Social media is so intertwined into our daily lives that you have to consider now how home insurance and social media coincide with one another. Since technology and other digital tools have become a way of life, more and more people share every aspect of their lives online.
Insurance companies know this, so some companies have now begun to use social media to generate a potential customer’s insurance rates. This is why some insurance companies have made social media a part of their underwriting process.
It is challenging to know the exact breakdown of each insurance company’s underwriting process. Though social media provides various benefits to companies, it is safe to assume that most, if not all, use social media to monitor its clients on some level.
If your insurance provider is actively using social media to post, interact with followers, or share anything at all, the chances of them monitoring their clients are higher.
Merely knowing what insurance companies look for can prevent you from falling victim to being charged high insurance rates because of what you posted on social media.
How Insurance Providers Deem You a “Non-Risk Factor”
We live in a digital era, and nearly everyone is figuring out how to use social media as well as how to avoid social media mistakes. Insurance companies, like other industries such as digital marketing, sometimes use decoys to get you to buy their costly services. In fact, they even have tricks to ensure you are not a risky-client.
Initially, monitoring social media was used only when insurance fraud was suspected. Social media monitoring served as a cost-effective route for investigating insurance fraud.
For example, say someone who filed a claim for a severe injury decides to run a marathon. When that person shares about their run on social media, their insurance company can document that as proof of insurance fraud.
These instances are still common since social media is still monitored for this exact reason. However, now insurance specialists are tracking for more than just fraud. Here are some other ways you could be observed on your social media:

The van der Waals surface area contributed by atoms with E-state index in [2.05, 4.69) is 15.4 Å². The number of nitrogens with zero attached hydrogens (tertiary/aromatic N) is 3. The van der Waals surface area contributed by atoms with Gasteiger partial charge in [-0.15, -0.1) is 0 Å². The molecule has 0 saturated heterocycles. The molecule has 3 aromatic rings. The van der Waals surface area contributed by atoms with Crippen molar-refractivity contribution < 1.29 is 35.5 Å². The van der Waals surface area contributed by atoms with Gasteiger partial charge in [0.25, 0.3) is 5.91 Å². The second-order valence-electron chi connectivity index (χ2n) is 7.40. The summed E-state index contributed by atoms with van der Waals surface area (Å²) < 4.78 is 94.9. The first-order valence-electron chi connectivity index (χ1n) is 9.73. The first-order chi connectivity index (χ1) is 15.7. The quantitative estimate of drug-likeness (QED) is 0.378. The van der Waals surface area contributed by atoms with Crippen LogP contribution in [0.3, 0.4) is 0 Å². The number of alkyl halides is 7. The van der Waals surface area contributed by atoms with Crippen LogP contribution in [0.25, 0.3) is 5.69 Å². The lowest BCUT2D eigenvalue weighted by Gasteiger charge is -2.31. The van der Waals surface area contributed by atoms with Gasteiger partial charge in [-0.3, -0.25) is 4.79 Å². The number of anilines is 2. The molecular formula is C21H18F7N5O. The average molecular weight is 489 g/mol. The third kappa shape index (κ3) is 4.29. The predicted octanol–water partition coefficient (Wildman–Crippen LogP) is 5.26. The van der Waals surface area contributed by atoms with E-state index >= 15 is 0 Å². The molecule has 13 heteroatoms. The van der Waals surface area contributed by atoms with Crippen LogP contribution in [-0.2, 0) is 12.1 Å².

- Your Driving Habits – Texting and driving or even taking pictures while driving can be monitored on social media. Insurance specialists can identify this behavior by observing selfies taken of yourself or the road while in the driver’s seat of a car. Alternatively, they can obtain this same information if a friend posted videos of you driving distracted.
- Sharing Your Location – Sharing your current location, revealing to your followers that you are away from home, can even cause more damage than you think. If your home is broken into around the time you shared your location, an insurance company can deny any claim you file by claiming the break-in happened because of your own negligence.
- Making Bad Lifestyle Choices – Sharing pictures and videos of yourself smoking or drinking can send a negative sign to your insurer. It communicates to them that you are someone who enjoys partying hard and is potentially irresponsible. It can also lead to assumptions about you driving under the influence.
- Relatives and Pets Have Increased or Decreased – Having a spouse or even just a domestic partner that lives with you can be interpreted as you having an uninsured driver in your home. Videos, comments, and pictures can support this, and the result can be a terminated policy or an increase in your policy rate. The same applies if you have a pet and did not inform your home or renters’ insurance company about it.